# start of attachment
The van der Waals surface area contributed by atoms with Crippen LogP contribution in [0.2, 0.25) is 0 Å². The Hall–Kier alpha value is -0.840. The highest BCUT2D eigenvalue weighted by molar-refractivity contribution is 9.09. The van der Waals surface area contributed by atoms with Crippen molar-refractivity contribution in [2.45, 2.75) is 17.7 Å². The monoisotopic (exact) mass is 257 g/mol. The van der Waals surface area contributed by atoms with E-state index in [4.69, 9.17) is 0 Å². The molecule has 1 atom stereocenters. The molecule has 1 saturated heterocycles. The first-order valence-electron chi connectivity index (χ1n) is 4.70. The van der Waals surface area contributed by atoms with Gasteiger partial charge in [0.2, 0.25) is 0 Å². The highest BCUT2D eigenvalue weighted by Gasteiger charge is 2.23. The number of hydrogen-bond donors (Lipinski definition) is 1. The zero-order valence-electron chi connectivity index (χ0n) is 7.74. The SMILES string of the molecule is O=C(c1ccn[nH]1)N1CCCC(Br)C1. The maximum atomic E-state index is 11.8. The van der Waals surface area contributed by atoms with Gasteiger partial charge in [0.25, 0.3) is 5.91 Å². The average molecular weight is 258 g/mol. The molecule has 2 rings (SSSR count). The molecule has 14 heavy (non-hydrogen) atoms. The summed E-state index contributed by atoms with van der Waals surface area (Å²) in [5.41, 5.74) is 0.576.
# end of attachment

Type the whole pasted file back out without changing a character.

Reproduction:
The van der Waals surface area contributed by atoms with Crippen LogP contribution in [0.2, 0.25) is 0 Å². The Hall–Kier alpha value is -0.840. The highest BCUT2D eigenvalue weighted by molar-refractivity contribution is 9.09. The van der Waals surface area contributed by atoms with Crippen molar-refractivity contribution in [2.45, 2.75) is 17.7 Å². The monoisotopic (exact) mass is 257 g/mol. The van der Waals surface area contributed by atoms with E-state index in [4.69, 9.17) is 0 Å². The molecule has 1 atom stereocenters. The molecule has 1 saturated heterocycles. The first-order valence-electron chi connectivity index (χ1n) is 4.70. The van der Waals surface area contributed by atoms with Gasteiger partial charge in [0.2, 0.25) is 0 Å². The highest BCUT2D eigenvalue weighted by Gasteiger charge is 2.23. The number of hydrogen-bond donors (Lipinski definition) is 1. The zero-order valence-electron chi connectivity index (χ0n) is 7.74. The SMILES string of the molecule is O=C(c1ccn[nH]1)N1CCCC(Br)C1. The maximum atomic E-state index is 11.8. The van der Waals surface area contributed by atoms with Gasteiger partial charge in [0.25, 0.3) is 5.91 Å². The average molecular weight is 258 g/mol. The molecule has 2 rings (SSSR count). The molecule has 14 heavy (non-hydrogen) atoms. The summed E-state index contributed by atoms with van der Waals surface area (Å²) in [5.41, 5.74) is 0.576.